Albert Janzen was born in 1989 in Siberia and grew up in Germany. After 13 years at the School of Music and Art he decided to follow his artistic path autonomously alongside studying Philosophy and Mathematics in Berlin. It was during this time that he discovered his love for the line. He went to London to study Logic and became acquainted with the contemporary art scene. There he became inspired by the autonomous work of Cy Twombly, Gerhard Richter and Zao Wou-Ki. In 2015 Albert won the first Luxembourg Art Prize whilst finishing his Masters in Logic at the University of Amsterdam.
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Abstraction is always some form of liberation. To create an abstract piece of art can mean to create a piece of art that is free from representing something figurative like a landscape or a human body. Instead, colours and shapes can be used to represent abstract ideas such as the artist's emotional inner state. To achieve a higher form of abstraction one has to create something that does not represent anything other than itself. How is that possible?
One option is to create only the most fundamental visual structures, like the line. Lines are among the most intuitive means to perceive and understand our environment. They are a fundamental component of everything that we see and we depend on them to represent what we see. In order to see a line, however, we depend on nothing but the line itself. The line is so fundamental that it is constructed by nothing other than itself. In this sense, the line is like an independent, living creature.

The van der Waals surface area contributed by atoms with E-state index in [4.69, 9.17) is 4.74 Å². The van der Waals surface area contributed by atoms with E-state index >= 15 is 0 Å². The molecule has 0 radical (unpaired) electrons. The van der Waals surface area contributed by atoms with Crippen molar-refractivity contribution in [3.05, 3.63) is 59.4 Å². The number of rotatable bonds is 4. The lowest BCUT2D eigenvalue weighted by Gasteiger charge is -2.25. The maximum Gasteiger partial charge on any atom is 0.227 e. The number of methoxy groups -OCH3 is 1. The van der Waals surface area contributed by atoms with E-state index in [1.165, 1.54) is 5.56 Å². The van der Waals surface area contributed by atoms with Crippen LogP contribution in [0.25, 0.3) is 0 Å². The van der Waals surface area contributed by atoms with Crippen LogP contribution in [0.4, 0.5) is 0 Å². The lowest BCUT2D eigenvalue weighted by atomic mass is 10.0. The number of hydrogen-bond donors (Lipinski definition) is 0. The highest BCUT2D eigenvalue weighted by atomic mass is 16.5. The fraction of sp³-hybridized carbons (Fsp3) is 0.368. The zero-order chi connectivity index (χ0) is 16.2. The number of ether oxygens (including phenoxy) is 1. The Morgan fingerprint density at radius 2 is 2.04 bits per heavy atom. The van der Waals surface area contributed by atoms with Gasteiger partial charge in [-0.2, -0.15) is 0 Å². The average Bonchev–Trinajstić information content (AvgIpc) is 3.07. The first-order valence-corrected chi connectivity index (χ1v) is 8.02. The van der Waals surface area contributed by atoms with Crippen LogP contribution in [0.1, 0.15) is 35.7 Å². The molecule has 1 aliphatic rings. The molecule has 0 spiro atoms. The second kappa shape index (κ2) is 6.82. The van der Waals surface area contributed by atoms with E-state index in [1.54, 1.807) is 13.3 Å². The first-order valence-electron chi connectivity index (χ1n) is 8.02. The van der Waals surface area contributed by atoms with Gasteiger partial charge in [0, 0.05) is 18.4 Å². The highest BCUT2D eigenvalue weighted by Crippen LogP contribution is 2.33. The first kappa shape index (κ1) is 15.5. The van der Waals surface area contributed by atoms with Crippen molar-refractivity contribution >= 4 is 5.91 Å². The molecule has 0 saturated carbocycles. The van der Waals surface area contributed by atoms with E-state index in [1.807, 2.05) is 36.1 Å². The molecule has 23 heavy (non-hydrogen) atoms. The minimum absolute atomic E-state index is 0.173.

My drawings have no other purpose than to present lines as independent creatures that move by themselves. Yet, they cannot escape representing more than themselves. On one level, they embody formal aspects of images such as vertical or horizontal orientations, abundance, emptiness, brightness, darkness, lightness, gravity or swiftness. On a metaphorical level, they remind us of motifs and structures of nature: grass, flocks of birds, flowers, hair or the universe.
Nature itself is not created by humans and therefore does not represent any ideas. The fact that my lines resemble structures in nature therefore corresponds to the overall intention that my lines are independent creatures.
Focussing on independent structures, such as lines, is a way to find a common ground of perception whilst allowing for different interpretations. We all see the lines, yet we see different objects in them, have different associations, feelings, ideas about them. Most importantly, we all know that we see lines. And we all know that what we see in those lines, is only our interpretation of those lines.
In current times it is more important than ever to see reality as it is and to be able to question one's beliefs. My lines are an invitation to sharpen our senses to differentiate between what is the case and what we want to be the case.